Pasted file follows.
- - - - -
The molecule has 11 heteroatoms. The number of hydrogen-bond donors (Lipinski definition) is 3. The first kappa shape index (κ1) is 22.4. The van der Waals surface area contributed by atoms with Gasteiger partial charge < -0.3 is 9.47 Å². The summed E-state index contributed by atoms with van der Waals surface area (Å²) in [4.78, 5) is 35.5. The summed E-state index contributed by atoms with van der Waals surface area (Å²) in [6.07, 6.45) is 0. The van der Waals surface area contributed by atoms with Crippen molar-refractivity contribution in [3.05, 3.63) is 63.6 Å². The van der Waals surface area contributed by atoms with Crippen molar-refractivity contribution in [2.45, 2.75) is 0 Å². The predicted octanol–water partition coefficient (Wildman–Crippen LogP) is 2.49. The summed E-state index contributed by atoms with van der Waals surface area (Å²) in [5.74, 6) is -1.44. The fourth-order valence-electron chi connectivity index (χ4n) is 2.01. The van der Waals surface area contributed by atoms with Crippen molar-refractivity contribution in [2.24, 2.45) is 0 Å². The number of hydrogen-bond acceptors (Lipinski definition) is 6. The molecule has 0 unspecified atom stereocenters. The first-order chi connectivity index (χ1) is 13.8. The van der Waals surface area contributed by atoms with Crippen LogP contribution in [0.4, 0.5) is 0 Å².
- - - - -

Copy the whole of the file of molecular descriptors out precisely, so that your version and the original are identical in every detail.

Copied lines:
The molecule has 11 heteroatoms. The number of hydrogen-bond donors (Lipinski definition) is 3. The first kappa shape index (κ1) is 22.4. The van der Waals surface area contributed by atoms with Gasteiger partial charge < -0.3 is 9.47 Å². The summed E-state index contributed by atoms with van der Waals surface area (Å²) in [4.78, 5) is 35.5. The summed E-state index contributed by atoms with van der Waals surface area (Å²) in [6.07, 6.45) is 0. The van der Waals surface area contributed by atoms with Crippen molar-refractivity contribution in [3.05, 3.63) is 63.6 Å². The van der Waals surface area contributed by atoms with Crippen molar-refractivity contribution in [2.45, 2.75) is 0 Å². The predicted octanol–water partition coefficient (Wildman–Crippen LogP) is 2.49. The summed E-state index contributed by atoms with van der Waals surface area (Å²) in [5.74, 6) is -1.44. The fourth-order valence-electron chi connectivity index (χ4n) is 2.01. The van der Waals surface area contributed by atoms with Crippen molar-refractivity contribution in [2.24, 2.45) is 0 Å². The number of hydrogen-bond acceptors (Lipinski definition) is 6. The molecule has 0 unspecified atom stereocenters. The first-order chi connectivity index (χ1) is 13.8. The van der Waals surface area contributed by atoms with Crippen LogP contribution in [0.4, 0.5) is 0 Å².